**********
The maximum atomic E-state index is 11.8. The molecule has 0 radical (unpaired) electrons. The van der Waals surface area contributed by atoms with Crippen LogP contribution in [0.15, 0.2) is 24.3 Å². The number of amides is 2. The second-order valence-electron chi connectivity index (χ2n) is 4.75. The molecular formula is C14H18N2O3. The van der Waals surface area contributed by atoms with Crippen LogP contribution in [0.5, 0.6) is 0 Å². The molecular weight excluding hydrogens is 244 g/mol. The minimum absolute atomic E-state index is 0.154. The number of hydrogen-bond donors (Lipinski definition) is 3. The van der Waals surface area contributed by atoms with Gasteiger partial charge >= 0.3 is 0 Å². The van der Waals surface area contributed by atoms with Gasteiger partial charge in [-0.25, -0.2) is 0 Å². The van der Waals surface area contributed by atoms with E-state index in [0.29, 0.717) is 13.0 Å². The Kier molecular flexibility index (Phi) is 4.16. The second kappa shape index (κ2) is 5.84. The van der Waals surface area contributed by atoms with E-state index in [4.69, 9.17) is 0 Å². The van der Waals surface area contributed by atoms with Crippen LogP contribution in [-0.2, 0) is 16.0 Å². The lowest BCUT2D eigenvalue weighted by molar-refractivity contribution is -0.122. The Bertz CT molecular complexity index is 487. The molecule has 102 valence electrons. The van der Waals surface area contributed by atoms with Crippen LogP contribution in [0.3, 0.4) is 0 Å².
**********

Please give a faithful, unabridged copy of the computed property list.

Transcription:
The maximum atomic E-state index is 11.8. The molecule has 0 radical (unpaired) electrons. The van der Waals surface area contributed by atoms with Crippen LogP contribution in [0.15, 0.2) is 24.3 Å². The number of amides is 2. The second-order valence-electron chi connectivity index (χ2n) is 4.75. The molecular formula is C14H18N2O3. The van der Waals surface area contributed by atoms with Crippen LogP contribution in [0.5, 0.6) is 0 Å². The molecular weight excluding hydrogens is 244 g/mol. The minimum absolute atomic E-state index is 0.154. The number of hydrogen-bond donors (Lipinski definition) is 3. The van der Waals surface area contributed by atoms with Gasteiger partial charge >= 0.3 is 0 Å². The van der Waals surface area contributed by atoms with Gasteiger partial charge in [-0.25, -0.2) is 0 Å². The van der Waals surface area contributed by atoms with E-state index in [0.29, 0.717) is 13.0 Å². The Kier molecular flexibility index (Phi) is 4.16. The second kappa shape index (κ2) is 5.84. The van der Waals surface area contributed by atoms with E-state index in [4.69, 9.17) is 0 Å². The van der Waals surface area contributed by atoms with Crippen LogP contribution in [-0.2, 0) is 16.0 Å². The lowest BCUT2D eigenvalue weighted by molar-refractivity contribution is -0.122. The Bertz CT molecular complexity index is 487. The molecule has 102 valence electrons. The van der Waals surface area contributed by atoms with Crippen LogP contribution in [0.3, 0.4) is 0 Å².